Are you among the 143 million people, or 44 percent of the U.S. population, whose personal information was stolen in a massive data breach at credit reporting agency Equifax?
You can find out in seconds at a company website here.
“The Equifax breach affecting over 140 million Americans appears to be the largest of its kind and is beyond troubling,” said Mike Litt, consumer advocate with the U.S. Public Interest Research Group. “The types of stolen information, including social security numbers and dates of birth, can be used to commit new account identity theft against all of these people. Additionally, stolen credit cards affecting over 200,000 people in this breach can also be used to commit existing account identity theft.”
Especially if you are among those affected, Litt recommended putting a credit “freeze” on all three major credit bureaus. That does not prevent all fraud but it makes it harder for someone to open new credit in your name, though you may have to unfreeze to establish new credit such as a car loan. Another option is a credit monitoring service, which Equifax is offering free for a limited time.
New York’s attorney general has raised questions about whether accepting the credit monitoring means customers give up their rights to join a class-action lawsuit and must take arbitration instead. Company officials said arbitration applies only to monitoring services, not the data breach, according to published reports.
Equifax is facing at least 23 lawsuits over the breach by consumers seeking class-action status, USA Today reported.
Insurer Nationwide “demonstrated true carelessness while collecting and retaining information from prospective customers,” New York Attorney General Eric Schneiderman said Wednesday as 32 states including Florida settled charges related to a data breach.
In a company statement, Nationwide said it “is pleased to have reached a settlement that we believe is consistent with our longstanding commitment to protect customer information.”
The breach dates back to 2012. The states allege it was caused by the failure to apply a critical security patch intended to prevent hacking and viruses, resulting in the loss of personal information belonging to 1.27 million consumers including Social Security numbers, driver license and other information.
Information was collected from prospective customers, many of whom did not ultimately buy policies from Nationwide Mutual Insurance Co. or subsidiary Allied Property & Casualty Insurance Co.
Nationwide will pay a total of $5.5 million. It agreed to a series of steps to strengthen security procedures including the hiring of a technology officer to oversee compliance.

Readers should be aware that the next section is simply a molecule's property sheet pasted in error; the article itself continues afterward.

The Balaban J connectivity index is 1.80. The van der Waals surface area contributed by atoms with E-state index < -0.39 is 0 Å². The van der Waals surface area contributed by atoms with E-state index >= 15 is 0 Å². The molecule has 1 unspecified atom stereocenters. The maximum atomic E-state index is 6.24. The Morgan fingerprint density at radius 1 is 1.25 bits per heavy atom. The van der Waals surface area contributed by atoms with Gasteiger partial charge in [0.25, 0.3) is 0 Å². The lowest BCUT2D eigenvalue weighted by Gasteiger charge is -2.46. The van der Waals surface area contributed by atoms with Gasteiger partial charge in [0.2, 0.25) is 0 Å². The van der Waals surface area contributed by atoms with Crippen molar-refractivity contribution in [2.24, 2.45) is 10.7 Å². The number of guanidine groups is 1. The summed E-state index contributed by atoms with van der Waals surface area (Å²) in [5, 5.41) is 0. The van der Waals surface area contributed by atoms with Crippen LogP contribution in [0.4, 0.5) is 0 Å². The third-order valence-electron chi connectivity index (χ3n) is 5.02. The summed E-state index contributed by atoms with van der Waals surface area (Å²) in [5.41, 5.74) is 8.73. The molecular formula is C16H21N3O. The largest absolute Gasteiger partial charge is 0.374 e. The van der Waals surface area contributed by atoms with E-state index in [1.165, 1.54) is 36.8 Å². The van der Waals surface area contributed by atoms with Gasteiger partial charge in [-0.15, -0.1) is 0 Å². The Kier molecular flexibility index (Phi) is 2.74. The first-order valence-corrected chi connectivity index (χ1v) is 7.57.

A company spokesman said Nationwide does not believe it broke any data security laws:
“More than four years ago, a portion of our computer network used by Nationwide Insurance agents and Allied Insurance agents was subject to a sophisticated, criminal attack. We discovered the attack that day and took immediate steps to successfully contain the attack. We promptly reported the criminal attack to law enforcement authorities and notified individuals whose personal information we believed may have been compromised. We also offered those individuals a free credit monitoring and identity theft protection product.”
Retailer Target agreed to improve data security and pay 47 states including Florida $18.5 million, officials said Tuesday.
New York attorney general Eric Schneiderman called it an “important win” and said it was the largest multi-state settlement to date related to a data breach.
“This data breach jeopardized the financial information of millions of Target customers in Florida and across the nation,” said Florida Attorney General Pam Bondi. “Under our multistate settlement announced today, Target consumers are now better protected from cyberattacks.”
Other lawsuits with private attorneys representing consumers have produced higher amounts, such as $19.5 million announced last year to settle a 2014 Home Depot data breach.
Target’s 2013 data breach affected more than 41 million customer payment card accounts and exposed contact information for more than 60 million customers. A company statement said Target was “pleased to bring this issue to a resolution for everyone involved.”
The Target settlement agreement requires the retailer to maintain a comprehensive information security program and to employ an officer responsible for executing it, plus hire an independent, qualified third-party to conduct a security assessment.
In addition, it requires Target to maintain appropriate encryption policies and wall off its cardholder data from the rest of its computer network, state officials said. Earlier Target agreed to provide free credit monitoring to potential victims.